Word Jumble

I have much to say but feel nothing will come out today save for an incoherent mess. I was up until 1:30 a.m. reading the hotly anticipated Mockingjay by Suzanne Collins, you see.

(Not a) Spoiler Alert

–  How do you all feel about spoilers? What level of spoilery? Do you just want to refrain from names, plot developments, the last word? Do you want to refrain even from what those things are not? Do you you want to stick fingers in your ears and say “LA LA LA, I can’t hear you!” if I try to tell you that by page eleventy-two you will need to cuddle with something? Or that by page eleventy-seven you will sobbing?

I suppose I spoil (however lightly) out of a desire to try to protect the ones I love from books. Because some lines in books have a way of giving you the feeling of “Pow! Right in the kisser!” And some do that over. And over. And over again. In rapid fire succession. Some books have a way of delighting you in one moment and laying bare this un-articulated vulnerability. Words have power.

I heard recently that President Obama gave The Hunger Games (first in the series) to his elder daughter. I hope he, and all the other world leaders read this series and take it to heart. Then again, anytime I encounter a dystopic, post-apocalyptic fiction, I always want to make sure the people in charge are as emotionally invested. I’m sure my parents thought it wasn’t so smart for my 13-year-old self to watch The Day After on cable. And now why at 25, I tell my father, my main movie date, that I will never, ever watch or read The Road.

The Child in Fiction

In college, I took a few classes with John Cech, a great student of children’s literature. One was “Children and Film.” Yes, we got to watch Disney movies, but also very adult movies with child actors. We were encouraged to watch a film related to the week’s theme that had a portrayal of a child but was not necessarily something you’d pop in the DVD player for just any 8-year-old. Another class was “From Hermes to Harry Potter.” That was a study of the archetypal children in fiction. It took a couple of years to let the molds fade from my brain. I can enjoy a book again without analyzing it immediately as an orphan story and predict when he will meet the Wise Earth-Mother (if it so happens to be an orphan-hero journey crossover).

I suppose I write this to make sense of what I’ve just read. The first two books of the series (especially the first) are definitely classifiable as true Young Adult. This last one –  I feel discomfiture to give it to Malia once she’s powered through the THG and CF. It’s the mama-bear mode in me. I’m godmother to a 10-year-old boy who gets nightmares from The Terminator movies. Some children are sensitive. Heck, I’m sensitive. But I’m an adult and I can process and recover from things. Things like this last book. If you’re truly in media silence, stop reading, even though I give away nothing terribly revelatory.

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Who’s still here? This last book…it dredged those memories of class because it can be classified as literature about children. They are not the main characters.  They are not narrators. At 17, Katniss is a young adult, emphasis on the latter word. But they are in the book, in a crucial thematic way. I read this last book with the sense it was about the way people use children. When everyone else is caught up, we can have discussions about one particular phrase uttered by PC and its relation to what’s been going on in Europe and Japan for a while now.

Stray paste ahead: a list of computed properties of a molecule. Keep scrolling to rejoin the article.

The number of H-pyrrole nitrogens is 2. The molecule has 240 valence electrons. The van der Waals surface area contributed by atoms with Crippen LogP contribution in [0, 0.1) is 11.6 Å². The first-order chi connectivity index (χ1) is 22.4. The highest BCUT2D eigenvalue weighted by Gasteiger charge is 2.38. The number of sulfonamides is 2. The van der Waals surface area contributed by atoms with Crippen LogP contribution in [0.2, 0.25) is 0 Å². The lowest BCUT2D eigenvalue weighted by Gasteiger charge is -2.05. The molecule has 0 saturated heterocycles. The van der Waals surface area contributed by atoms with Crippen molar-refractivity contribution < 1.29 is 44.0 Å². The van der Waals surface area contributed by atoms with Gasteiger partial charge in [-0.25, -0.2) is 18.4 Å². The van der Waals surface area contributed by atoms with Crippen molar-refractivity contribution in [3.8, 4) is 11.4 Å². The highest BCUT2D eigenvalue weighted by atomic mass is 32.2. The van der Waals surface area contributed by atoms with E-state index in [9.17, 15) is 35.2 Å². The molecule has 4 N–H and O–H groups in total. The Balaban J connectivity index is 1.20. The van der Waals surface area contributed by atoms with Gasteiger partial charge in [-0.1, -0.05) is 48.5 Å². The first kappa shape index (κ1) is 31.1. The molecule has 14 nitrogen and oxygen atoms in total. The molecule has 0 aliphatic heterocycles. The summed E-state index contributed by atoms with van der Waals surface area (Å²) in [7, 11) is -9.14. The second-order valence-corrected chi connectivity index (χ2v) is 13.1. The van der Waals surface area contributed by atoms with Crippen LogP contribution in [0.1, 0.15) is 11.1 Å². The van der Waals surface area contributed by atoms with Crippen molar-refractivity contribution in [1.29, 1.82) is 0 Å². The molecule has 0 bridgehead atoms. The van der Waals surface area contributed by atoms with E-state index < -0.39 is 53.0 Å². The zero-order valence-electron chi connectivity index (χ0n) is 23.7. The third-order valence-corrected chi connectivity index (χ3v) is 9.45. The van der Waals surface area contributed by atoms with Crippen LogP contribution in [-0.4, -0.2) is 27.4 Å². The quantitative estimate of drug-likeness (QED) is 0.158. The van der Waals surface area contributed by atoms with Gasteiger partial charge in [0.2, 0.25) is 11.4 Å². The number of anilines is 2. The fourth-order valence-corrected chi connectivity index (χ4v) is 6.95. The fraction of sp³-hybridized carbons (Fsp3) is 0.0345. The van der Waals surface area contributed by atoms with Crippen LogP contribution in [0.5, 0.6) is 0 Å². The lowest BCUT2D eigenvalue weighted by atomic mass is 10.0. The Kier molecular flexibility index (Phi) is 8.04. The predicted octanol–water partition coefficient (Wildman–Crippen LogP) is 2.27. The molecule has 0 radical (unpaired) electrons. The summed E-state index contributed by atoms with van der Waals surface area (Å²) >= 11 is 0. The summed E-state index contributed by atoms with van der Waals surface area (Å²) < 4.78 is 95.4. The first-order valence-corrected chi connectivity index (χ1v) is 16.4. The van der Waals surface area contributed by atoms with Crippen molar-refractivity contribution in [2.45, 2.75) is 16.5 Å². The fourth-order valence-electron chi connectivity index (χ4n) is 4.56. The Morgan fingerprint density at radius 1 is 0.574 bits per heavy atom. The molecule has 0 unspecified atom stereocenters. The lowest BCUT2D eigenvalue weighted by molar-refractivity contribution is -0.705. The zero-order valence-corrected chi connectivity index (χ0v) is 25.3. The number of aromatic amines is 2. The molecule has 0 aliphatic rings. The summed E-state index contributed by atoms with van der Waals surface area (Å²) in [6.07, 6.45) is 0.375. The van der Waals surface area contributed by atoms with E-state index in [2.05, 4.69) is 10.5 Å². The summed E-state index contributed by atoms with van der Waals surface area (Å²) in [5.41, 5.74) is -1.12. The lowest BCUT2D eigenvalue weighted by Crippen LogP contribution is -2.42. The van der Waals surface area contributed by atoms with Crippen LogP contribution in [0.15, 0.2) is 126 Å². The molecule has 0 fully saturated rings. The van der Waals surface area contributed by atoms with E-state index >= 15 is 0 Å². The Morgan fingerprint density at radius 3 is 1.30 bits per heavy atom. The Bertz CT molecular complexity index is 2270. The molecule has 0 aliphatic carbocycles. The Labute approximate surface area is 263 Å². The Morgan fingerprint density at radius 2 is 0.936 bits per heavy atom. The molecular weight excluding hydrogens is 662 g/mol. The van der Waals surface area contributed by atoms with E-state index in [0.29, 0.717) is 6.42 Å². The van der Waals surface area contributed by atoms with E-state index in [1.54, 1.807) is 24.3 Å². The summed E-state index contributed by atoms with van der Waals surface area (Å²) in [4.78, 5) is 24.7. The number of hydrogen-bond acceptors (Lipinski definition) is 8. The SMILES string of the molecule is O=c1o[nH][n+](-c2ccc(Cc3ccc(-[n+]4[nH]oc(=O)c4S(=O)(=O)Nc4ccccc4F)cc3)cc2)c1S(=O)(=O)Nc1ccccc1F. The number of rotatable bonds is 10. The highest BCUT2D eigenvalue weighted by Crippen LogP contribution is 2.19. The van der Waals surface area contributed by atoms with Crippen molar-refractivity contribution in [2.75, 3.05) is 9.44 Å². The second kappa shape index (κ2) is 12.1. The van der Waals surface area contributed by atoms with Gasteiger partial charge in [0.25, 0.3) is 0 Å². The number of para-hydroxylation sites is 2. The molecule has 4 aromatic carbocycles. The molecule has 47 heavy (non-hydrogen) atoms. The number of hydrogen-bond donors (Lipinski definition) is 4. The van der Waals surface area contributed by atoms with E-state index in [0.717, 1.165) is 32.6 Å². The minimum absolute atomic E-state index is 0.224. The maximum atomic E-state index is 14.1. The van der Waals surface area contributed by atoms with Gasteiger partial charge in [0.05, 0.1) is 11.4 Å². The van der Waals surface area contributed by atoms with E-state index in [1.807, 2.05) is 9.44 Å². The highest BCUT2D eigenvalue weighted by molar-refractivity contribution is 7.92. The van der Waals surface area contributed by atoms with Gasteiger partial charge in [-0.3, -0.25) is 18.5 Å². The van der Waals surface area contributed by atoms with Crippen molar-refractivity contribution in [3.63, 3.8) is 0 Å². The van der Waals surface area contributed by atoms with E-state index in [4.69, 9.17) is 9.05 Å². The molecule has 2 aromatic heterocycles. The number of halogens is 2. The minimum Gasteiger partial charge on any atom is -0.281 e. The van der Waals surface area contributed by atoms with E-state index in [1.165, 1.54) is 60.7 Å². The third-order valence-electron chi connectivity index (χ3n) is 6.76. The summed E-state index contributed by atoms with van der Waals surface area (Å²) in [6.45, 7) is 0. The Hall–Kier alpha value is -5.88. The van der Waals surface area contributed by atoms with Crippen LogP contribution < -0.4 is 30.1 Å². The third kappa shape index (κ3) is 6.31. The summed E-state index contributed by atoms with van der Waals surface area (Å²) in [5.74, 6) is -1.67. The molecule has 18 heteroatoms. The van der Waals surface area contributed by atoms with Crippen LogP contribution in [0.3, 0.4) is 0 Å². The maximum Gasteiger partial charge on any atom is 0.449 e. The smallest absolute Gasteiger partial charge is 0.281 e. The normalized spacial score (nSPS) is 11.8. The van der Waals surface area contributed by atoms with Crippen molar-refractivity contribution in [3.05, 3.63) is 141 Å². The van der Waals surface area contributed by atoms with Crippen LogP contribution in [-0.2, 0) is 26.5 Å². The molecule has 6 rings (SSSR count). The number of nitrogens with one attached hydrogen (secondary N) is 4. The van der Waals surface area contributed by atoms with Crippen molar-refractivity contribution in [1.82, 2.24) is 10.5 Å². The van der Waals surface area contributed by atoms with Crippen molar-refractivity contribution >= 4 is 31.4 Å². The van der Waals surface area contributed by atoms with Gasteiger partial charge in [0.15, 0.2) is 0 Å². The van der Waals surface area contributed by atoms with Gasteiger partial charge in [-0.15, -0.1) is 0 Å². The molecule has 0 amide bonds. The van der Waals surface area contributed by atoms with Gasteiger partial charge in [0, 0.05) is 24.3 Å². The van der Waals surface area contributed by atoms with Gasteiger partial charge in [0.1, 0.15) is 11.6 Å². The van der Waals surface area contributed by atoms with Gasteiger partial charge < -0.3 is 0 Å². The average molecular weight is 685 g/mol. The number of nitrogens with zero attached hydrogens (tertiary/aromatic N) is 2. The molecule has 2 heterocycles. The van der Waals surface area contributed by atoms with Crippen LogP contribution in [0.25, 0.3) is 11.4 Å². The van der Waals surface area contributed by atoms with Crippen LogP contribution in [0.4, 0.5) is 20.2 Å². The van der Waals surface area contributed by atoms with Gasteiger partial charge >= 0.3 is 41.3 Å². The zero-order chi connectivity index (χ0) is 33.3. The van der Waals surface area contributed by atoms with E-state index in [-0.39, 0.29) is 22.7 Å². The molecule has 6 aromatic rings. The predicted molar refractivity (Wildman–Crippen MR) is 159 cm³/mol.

Whenever people ask me why write fiction for children (or about) or even read it, I try to articulate in that foreign language  of spoken word the notions hinted at in this post – that for some reason, we the adult readers are sensitized more to an emotional response when it involves children. That children, who are literally the future, are sensitized more to everything in general are more likely to remember their emotional response to a book (see Everything I Know I Learned from a Children’s Book by Anita Silvey) and hopefully, if it was about a future no one would want, those readers would grow up and prevent it from happening. I say often that words have power. I’m slightly off. Children have power.

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3 thoughts on “Word Jumble

  1. Shoshana says:

    I don’t know that Book 3 is more frightening than the first two. The majority of the deaths in THG are instances of youth killing youth, for one thing. For another, when the characters are in the arena, there’s a strong sense that they’re ultimately all on their own, ultimately all enemies, temporary alliances notwithstanding. In Mockingjay, everyone’s part of a team, and that brings some comfort.

    • brittleighbooks says:

      In thinking more about this after our discussion, I think what’s so shocking is that in book 3, it’s adults killing children. Youth killing youth can be explained by them being forced to by a government; their brains are not so well-formed as to reject the hijacking (especially Careerists in District 2).

  2. Shoshana says:

    That’s true. I still find it more disturbing to think of children as killers, but you’re right, they’re forced and they’re impressionable. (Although really, the Hunger Games could just be about hunger. The choice to kill one’s opponents to speed things up and save oneself is a matter of strategy.)

    Another reason I thought Books 1 and 2 were harder to take was that in most cases, we as readers knew the young victims better than we did in Book 3.

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